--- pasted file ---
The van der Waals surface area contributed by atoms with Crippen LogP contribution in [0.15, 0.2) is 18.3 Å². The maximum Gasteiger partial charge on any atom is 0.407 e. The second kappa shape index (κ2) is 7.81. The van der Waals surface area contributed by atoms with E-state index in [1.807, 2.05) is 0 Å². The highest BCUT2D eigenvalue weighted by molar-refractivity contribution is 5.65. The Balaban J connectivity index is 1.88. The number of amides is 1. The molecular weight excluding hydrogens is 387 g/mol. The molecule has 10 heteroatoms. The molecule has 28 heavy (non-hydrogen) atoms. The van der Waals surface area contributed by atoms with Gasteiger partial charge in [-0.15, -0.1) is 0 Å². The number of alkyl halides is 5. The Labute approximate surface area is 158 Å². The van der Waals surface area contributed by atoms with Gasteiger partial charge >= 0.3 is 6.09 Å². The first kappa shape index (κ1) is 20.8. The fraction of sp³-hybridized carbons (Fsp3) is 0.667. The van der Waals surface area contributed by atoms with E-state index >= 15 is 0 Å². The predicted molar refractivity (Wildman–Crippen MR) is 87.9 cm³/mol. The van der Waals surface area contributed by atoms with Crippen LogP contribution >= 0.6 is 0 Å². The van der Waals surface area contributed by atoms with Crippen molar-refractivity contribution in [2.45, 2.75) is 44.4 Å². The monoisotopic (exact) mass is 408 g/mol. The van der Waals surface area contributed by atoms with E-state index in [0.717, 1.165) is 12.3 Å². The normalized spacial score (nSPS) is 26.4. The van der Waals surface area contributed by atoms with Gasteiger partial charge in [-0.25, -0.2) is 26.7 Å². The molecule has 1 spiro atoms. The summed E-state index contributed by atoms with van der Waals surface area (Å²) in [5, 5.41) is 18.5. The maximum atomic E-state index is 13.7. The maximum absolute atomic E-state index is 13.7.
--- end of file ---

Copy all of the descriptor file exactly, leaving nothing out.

The van der Waals surface area contributed by atoms with Crippen LogP contribution in [0.15, 0.2) is 18.3 Å². The maximum Gasteiger partial charge on any atom is 0.407 e. The second kappa shape index (κ2) is 7.81. The van der Waals surface area contributed by atoms with E-state index in [1.807, 2.05) is 0 Å². The highest BCUT2D eigenvalue weighted by molar-refractivity contribution is 5.65. The Balaban J connectivity index is 1.88. The number of amides is 1. The molecular weight excluding hydrogens is 387 g/mol. The molecule has 10 heteroatoms. The molecule has 28 heavy (non-hydrogen) atoms. The van der Waals surface area contributed by atoms with Gasteiger partial charge in [-0.15, -0.1) is 0 Å². The number of alkyl halides is 5. The Labute approximate surface area is 158 Å². The van der Waals surface area contributed by atoms with Gasteiger partial charge >= 0.3 is 6.09 Å². The first kappa shape index (κ1) is 20.8. The fraction of sp³-hybridized carbons (Fsp3) is 0.667. The van der Waals surface area contributed by atoms with E-state index >= 15 is 0 Å². The predicted molar refractivity (Wildman–Crippen MR) is 87.9 cm³/mol. The van der Waals surface area contributed by atoms with Crippen LogP contribution >= 0.6 is 0 Å². The van der Waals surface area contributed by atoms with Crippen molar-refractivity contribution in [2.45, 2.75) is 44.4 Å². The monoisotopic (exact) mass is 408 g/mol. The van der Waals surface area contributed by atoms with E-state index in [0.717, 1.165) is 12.3 Å². The normalized spacial score (nSPS) is 26.4. The van der Waals surface area contributed by atoms with Gasteiger partial charge in [-0.25, -0.2) is 26.7 Å². The molecule has 1 spiro atoms. The summed E-state index contributed by atoms with van der Waals surface area (Å²) in [5, 5.41) is 18.5. The maximum atomic E-state index is 13.7. The maximum absolute atomic E-state index is 13.7.